As the normal awards have concluded, the abnormals begin. Sometimes I can’t think of enough nominees, other times, it just seems like a movie is doing something so weird that it deserves recognition. A few of these have become an annual tradition, but most are just random and, well, arbitrary. Let’s get to it, shall we:
- The “You know what happens when a toad gets struck by lightning? The same thing that happens to everything else” Award for Worst Dialogue: Prometheus. I admit that I’m hard on this movie, but it’s just so relentlessly stupid that I can’t help myself. In terms of dialog, this movie has it all. Michael Fassbender actually does a heroic job with his dialog, and comes through mostly unscathed. Most other cast members aren’t so lucky. Two scenes of note: 1. When confronted with a space cobra, a scared scientist actually says “It’s okay baby. It’s okay.” as if this terrifying creature was a cute puppy. 2. The hackneyed way in which it’s revealed that Vickers is Weyland’s daughter. The way “, father” (the comma is important and is almost pronounced out loud) is just sorta tacked on to the scene is just mindblowingly dumb. So there’s probably a bunch of other lines that qualify, but the problem with this award is… who really wants to sit down and document all of that?
- The Proximity to Jason Vorhees Award for Heroic Stupidity: The Woman in Black. I suppose there are some who like this movie, but I never really connected with it. It’s the typical haunted house trope where the protagonist discovers the house is haunted, but just kinda shrugs it off and continues to visit/stay there.
- The Park Chan-Wook Award for Excessive Vengeance: Django Unchained. Fantastic movie, and as revenge fantasies go, a pretty darn good example.
- Best Hero/Badass (Non-Human Edition): Bark Lee (a dog), from John Dies at the End. Gotta give some love to Kaedrin fave director, Don Coscarelli, and this bizarre little movie which managed to streamline some of the book’s more episodic non sequitur tendencies while retaining its sense of playful ideas and manic humor.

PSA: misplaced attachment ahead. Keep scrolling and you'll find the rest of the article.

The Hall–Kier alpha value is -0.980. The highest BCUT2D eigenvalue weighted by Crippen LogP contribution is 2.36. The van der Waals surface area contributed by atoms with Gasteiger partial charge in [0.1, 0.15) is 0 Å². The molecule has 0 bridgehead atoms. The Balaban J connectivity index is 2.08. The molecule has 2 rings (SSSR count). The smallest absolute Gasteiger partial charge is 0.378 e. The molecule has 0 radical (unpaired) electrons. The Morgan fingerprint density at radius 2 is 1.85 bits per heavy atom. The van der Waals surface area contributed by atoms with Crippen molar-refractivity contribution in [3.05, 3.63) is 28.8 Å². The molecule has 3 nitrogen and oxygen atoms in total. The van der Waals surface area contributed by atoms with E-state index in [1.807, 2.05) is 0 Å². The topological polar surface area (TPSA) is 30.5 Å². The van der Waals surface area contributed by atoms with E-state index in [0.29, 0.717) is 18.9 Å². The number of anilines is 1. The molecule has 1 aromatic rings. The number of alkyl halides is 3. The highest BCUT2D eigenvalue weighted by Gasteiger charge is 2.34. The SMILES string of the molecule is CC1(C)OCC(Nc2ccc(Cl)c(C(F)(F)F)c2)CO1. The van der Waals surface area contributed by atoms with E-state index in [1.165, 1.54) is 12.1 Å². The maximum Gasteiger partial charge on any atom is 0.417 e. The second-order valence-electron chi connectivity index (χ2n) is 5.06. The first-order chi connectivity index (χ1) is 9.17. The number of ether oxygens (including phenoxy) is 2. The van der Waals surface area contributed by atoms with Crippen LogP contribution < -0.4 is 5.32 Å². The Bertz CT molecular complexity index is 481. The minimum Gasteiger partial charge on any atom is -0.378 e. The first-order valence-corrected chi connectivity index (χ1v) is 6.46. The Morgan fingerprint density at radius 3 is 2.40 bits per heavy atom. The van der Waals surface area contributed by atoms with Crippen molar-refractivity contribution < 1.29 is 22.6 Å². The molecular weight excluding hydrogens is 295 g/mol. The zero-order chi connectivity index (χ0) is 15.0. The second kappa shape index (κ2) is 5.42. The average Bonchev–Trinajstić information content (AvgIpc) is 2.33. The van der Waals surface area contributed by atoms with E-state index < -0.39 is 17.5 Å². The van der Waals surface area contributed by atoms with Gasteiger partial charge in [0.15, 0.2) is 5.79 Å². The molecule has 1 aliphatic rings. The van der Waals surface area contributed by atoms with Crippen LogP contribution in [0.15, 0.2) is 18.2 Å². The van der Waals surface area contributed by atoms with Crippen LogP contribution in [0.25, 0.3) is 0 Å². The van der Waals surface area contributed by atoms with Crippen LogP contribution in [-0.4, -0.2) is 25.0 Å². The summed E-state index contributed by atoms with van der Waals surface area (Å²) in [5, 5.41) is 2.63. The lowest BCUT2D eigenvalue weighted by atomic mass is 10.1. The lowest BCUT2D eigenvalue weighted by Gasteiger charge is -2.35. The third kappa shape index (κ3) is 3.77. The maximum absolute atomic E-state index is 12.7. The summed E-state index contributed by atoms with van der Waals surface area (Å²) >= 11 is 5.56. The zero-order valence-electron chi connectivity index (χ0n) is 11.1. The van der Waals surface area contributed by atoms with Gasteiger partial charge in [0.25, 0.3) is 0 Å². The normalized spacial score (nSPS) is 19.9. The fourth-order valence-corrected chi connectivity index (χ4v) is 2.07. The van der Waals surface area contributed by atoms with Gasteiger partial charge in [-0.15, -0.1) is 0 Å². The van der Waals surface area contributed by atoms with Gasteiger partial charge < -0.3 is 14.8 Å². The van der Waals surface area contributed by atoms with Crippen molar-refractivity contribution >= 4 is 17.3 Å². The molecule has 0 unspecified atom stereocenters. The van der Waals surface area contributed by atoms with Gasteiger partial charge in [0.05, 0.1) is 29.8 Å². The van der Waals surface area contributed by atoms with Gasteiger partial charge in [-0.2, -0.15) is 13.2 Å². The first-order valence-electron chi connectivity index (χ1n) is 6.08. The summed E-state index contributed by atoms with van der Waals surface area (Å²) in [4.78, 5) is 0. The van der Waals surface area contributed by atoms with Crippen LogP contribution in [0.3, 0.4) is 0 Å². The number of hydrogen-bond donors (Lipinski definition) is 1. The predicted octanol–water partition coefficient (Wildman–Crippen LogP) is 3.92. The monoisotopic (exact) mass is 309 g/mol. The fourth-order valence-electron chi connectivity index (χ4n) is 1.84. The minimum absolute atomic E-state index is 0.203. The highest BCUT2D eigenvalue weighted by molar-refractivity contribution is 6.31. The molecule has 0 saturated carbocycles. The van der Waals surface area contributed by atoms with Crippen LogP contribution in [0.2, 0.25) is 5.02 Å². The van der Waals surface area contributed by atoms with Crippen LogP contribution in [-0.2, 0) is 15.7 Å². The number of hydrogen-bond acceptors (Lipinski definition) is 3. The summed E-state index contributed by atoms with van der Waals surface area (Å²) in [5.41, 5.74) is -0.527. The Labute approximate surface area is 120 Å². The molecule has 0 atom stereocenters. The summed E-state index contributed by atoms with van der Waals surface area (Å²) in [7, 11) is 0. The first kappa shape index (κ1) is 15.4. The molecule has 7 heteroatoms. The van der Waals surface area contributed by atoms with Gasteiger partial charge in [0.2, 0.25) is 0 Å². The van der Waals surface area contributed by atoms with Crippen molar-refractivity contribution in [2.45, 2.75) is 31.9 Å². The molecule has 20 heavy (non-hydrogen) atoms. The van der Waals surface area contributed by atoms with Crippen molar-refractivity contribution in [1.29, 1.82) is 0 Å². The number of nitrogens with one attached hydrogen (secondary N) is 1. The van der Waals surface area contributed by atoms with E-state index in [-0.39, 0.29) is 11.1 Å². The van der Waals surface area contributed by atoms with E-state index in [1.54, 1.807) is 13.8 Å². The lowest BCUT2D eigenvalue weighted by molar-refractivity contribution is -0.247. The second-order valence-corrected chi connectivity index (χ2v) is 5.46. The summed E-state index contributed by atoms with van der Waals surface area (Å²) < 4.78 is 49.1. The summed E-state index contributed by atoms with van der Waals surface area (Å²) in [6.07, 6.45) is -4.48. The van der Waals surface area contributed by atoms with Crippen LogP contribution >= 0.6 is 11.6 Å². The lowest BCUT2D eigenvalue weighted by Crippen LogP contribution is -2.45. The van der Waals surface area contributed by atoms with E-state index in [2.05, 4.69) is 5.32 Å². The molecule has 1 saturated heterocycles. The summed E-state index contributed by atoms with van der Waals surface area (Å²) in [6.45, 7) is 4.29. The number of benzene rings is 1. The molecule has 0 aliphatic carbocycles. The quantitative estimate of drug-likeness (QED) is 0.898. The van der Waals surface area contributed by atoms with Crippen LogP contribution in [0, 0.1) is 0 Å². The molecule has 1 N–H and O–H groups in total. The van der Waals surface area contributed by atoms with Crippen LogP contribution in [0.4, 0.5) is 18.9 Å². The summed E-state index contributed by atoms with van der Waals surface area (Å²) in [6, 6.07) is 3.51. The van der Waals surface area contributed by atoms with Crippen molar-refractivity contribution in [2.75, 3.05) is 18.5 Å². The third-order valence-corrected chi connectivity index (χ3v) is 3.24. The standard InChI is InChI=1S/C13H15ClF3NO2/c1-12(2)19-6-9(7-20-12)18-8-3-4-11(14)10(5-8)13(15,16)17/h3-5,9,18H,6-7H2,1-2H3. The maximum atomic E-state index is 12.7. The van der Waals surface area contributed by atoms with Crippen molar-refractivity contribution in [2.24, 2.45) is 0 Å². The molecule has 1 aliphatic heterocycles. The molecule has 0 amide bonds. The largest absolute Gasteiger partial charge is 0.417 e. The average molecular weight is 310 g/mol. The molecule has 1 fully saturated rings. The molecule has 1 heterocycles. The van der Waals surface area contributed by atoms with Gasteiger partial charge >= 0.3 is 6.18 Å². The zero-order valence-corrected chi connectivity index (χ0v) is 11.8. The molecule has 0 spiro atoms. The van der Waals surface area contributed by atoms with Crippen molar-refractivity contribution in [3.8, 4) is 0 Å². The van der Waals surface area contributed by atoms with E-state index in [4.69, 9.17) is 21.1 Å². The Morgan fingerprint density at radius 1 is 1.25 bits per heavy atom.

- Best Villain/Badass (Non-Human Edition): The monsters, from The Cabin in the Woods. The traditional Best Villain/Badass award always has a disclaimer mentioning that non-individuals (like generic zombies or vampires or whatever) are exempt, but Cabin in the Woods features (or at least, implies) every class of horror monster imaginable, and they all escape onto the screen in one of the year’s best sequences, so I thought it deserved some recognition.
- Best Computer Modeled Hair: Brave. For whatever reason, this movie hasn’t quite received the rapturous response of most Pixar releases (I enjoyed it more than most), but everyone at least acknowledges how amazing Merida’s animated hair looks.
- Least Representative Marketing Campaign: The Grey. The trailer promises Liam Neeson: Wolf Puncher, what we get is decidedly more elegaic. But then, there is a good wolf punching scene at the end, so there’s that.
- Best Opening Sequence: Detention. There are, perhaps, some more conventional choices, but I’m choosing Detention because it grabbed hold of me so immediately that I actually tweeted, “I have watched the first 6 minutes of Detention… Prediction: It will make my top 10 of the year list.” A prediction that will come true shortly. More thoughts on Detention.
- Best Closing Shot: Zero Dark Thirty. A simple shot, to be sure, but it invites so much interpretation that it’s a kinda lightning rod for critics. Actually, this movie could have also easily taken the best opening sequence as well, but in the interest of variety, I’ll just award it for that great, ambiguous closing shot.
So that wraps up the awards, with the top 10 list coming in the next couple weeks or so.